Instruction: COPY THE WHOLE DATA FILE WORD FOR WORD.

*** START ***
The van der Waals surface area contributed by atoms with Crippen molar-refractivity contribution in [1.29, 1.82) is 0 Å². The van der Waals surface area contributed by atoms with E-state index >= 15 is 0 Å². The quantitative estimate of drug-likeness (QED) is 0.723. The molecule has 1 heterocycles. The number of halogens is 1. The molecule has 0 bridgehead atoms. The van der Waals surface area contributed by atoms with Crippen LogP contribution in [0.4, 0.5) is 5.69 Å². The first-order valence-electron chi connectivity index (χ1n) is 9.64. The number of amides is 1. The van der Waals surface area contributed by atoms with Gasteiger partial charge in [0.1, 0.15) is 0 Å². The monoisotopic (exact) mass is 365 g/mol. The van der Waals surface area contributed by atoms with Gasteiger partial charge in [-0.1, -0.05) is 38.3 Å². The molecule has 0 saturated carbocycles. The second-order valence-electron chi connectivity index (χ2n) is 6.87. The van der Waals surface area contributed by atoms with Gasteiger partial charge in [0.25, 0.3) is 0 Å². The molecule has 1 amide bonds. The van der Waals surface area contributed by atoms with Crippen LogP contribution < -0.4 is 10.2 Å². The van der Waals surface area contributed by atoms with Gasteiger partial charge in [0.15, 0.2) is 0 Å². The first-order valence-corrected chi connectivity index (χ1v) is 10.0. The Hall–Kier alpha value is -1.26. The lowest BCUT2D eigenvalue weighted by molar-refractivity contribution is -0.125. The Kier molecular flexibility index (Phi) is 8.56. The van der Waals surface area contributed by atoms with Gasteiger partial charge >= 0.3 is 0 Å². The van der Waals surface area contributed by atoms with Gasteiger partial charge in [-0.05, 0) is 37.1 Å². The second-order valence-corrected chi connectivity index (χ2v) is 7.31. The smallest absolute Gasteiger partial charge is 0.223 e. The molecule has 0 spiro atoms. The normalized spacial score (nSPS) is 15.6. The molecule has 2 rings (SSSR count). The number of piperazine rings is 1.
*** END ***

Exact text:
The van der Waals surface area contributed by atoms with Crippen molar-refractivity contribution in [1.29, 1.82) is 0 Å². The van der Waals surface area contributed by atoms with E-state index >= 15 is 0 Å². The quantitative estimate of drug-likeness (QED) is 0.723. The molecule has 1 heterocycles. The number of halogens is 1. The molecule has 0 bridgehead atoms. The van der Waals surface area contributed by atoms with Crippen LogP contribution in [0.4, 0.5) is 5.69 Å². The first-order valence-electron chi connectivity index (χ1n) is 9.64. The number of amides is 1. The van der Waals surface area contributed by atoms with Gasteiger partial charge in [0.1, 0.15) is 0 Å². The monoisotopic (exact) mass is 365 g/mol. The van der Waals surface area contributed by atoms with Gasteiger partial charge in [-0.1, -0.05) is 38.3 Å². The molecule has 0 saturated carbocycles. The second-order valence-electron chi connectivity index (χ2n) is 6.87. The van der Waals surface area contributed by atoms with Gasteiger partial charge in [0.25, 0.3) is 0 Å². The molecule has 1 amide bonds. The van der Waals surface area contributed by atoms with Crippen LogP contribution < -0.4 is 10.2 Å². The van der Waals surface area contributed by atoms with Gasteiger partial charge in [0.15, 0.2) is 0 Å². The first-order valence-corrected chi connectivity index (χ1v) is 10.0. The Hall–Kier alpha value is -1.26. The lowest BCUT2D eigenvalue weighted by molar-refractivity contribution is -0.125. The Kier molecular flexibility index (Phi) is 8.56. The van der Waals surface area contributed by atoms with Gasteiger partial charge >= 0.3 is 0 Å². The van der Waals surface area contributed by atoms with Gasteiger partial charge in [-0.05, 0) is 37.1 Å². The second-order valence-corrected chi connectivity index (χ2v) is 7.31. The smallest absolute Gasteiger partial charge is 0.223 e. The molecule has 0 spiro atoms. The normalized spacial score (nSPS) is 15.6. The molecule has 2 rings (SSSR count). The number of piperazine rings is 1.